Today a colleague at work was asking my son about home-school and I loved his comment about me.
He said, “Well, I know you think your dad is tough, but lets just say that he has standards.”.
I loved that comment and went on to tell him about a standard my dad had that I didn’t know about, and I’ll call it, “You can get with this, or you can get with that…”.
In my neighborhood growing up, we only had a choice of two junior high schools in our area. One was public and could have just been called Prison Prep, and the other was a small Catholic school a few blocks away. My parents chose to send me and my siblings to the Catholic school at who knows what kind of cost to the family budget.
So likely in considerable debt to give us a better life, I had the nerve to jump in the car after a day I probably got picked on for my weight and glasses (yes anti-homeschoolers, not all socialization is good socialization), and told my dad I wanted to quit school. Calm, cool and collected, I remember my dad gently explaining to me that I could do that if I wanted. My mind began to hit the dream sequence of getting a job as a batboy for a major league team, until they are ready for me to play at 18, and I’ll live at home playing baseball everyday till then (can you tell my junior high days pre-date video games?).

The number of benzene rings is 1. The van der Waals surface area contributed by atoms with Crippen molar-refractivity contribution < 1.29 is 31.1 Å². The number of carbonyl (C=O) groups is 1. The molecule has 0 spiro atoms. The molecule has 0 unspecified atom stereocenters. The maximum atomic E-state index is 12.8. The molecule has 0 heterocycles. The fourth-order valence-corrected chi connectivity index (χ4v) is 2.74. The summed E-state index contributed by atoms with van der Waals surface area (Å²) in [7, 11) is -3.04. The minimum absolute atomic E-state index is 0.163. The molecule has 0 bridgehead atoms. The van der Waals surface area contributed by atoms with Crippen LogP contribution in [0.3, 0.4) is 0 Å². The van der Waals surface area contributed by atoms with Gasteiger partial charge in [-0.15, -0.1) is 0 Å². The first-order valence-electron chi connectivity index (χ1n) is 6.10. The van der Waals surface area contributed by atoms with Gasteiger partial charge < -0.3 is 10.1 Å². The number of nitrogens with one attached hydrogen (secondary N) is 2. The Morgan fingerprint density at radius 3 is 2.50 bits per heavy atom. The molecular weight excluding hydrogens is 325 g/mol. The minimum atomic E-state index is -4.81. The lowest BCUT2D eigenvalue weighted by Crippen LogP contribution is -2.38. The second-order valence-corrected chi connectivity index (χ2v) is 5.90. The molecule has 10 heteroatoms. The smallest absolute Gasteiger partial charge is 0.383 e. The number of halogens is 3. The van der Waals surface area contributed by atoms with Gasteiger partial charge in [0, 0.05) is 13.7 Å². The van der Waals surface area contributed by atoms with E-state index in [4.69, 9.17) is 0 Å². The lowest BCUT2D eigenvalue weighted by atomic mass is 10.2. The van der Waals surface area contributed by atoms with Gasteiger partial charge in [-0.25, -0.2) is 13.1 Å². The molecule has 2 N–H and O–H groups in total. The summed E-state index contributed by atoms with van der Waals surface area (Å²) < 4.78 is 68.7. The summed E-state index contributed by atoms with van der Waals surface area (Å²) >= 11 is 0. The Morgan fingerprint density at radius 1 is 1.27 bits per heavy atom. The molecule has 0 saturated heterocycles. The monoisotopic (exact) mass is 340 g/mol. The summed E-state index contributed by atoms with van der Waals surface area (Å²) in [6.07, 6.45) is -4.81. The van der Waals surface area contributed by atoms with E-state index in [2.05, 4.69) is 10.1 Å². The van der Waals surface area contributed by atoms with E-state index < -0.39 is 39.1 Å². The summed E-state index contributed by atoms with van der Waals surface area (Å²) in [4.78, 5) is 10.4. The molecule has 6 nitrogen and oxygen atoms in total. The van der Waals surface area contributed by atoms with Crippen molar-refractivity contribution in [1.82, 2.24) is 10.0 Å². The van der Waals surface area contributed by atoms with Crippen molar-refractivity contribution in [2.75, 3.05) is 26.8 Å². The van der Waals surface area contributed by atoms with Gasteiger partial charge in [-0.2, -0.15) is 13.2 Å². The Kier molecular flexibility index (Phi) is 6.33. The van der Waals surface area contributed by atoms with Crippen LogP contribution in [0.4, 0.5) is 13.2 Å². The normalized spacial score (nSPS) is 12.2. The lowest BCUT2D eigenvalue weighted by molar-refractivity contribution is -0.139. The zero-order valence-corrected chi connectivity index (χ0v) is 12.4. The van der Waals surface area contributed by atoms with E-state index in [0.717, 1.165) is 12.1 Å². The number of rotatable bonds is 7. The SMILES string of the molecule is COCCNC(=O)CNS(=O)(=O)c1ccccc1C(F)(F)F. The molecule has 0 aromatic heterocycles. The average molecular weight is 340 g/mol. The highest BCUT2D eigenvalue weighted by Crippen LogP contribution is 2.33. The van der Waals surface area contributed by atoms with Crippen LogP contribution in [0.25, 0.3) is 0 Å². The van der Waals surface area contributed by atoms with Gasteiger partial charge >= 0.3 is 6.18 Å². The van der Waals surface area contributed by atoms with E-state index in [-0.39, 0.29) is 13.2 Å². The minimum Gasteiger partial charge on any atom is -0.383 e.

But dad didn’t stop there, he also told me that I must be prepared to move out because nobody that didn’t go to school was going to live in his house.
Just like I knew that dad was serious when he told me if I ever went to jail, he would not come get me, I knew he was serious about this as well.
Dad knew that the street had nothing to offer me. So I guess why pass-go, and just hit the street at 12 or 13, because that’s where I’m going to be any way with no high school diploma. Did my dad think that a diploma was some kind of Willy-Wonka magic ticket? No, but he did know that if I finished school, that success will set a new sort-of subconscious standard in me, keep me off the street (meaning out of crime, not necessarily homeless for my hood-impaired readers), and maybe even set me up for a “good-job” one day.
Did I quit?
Well, to this day I love setting a particular goal and trying to meet what I set. I stayed away from the street (overall except for a couple of years at best and by God’s Grace, I survived) and I guess many would say I have a “good job”.
Dads are so unlike moms and that’s a great difference. There was no soft non-offensive answer, he didn’t care if I got mad and didn’t speak to him for a while, it was just time for me to decide if I wanted to make man-decisions while I was still a boy. He let me know that I better be ready to live with my choices.
That’s not being tough, that’s setting a standard and I think that no one sets the standards for the family as properly as, the father.
Happy Father’s Day Weekend!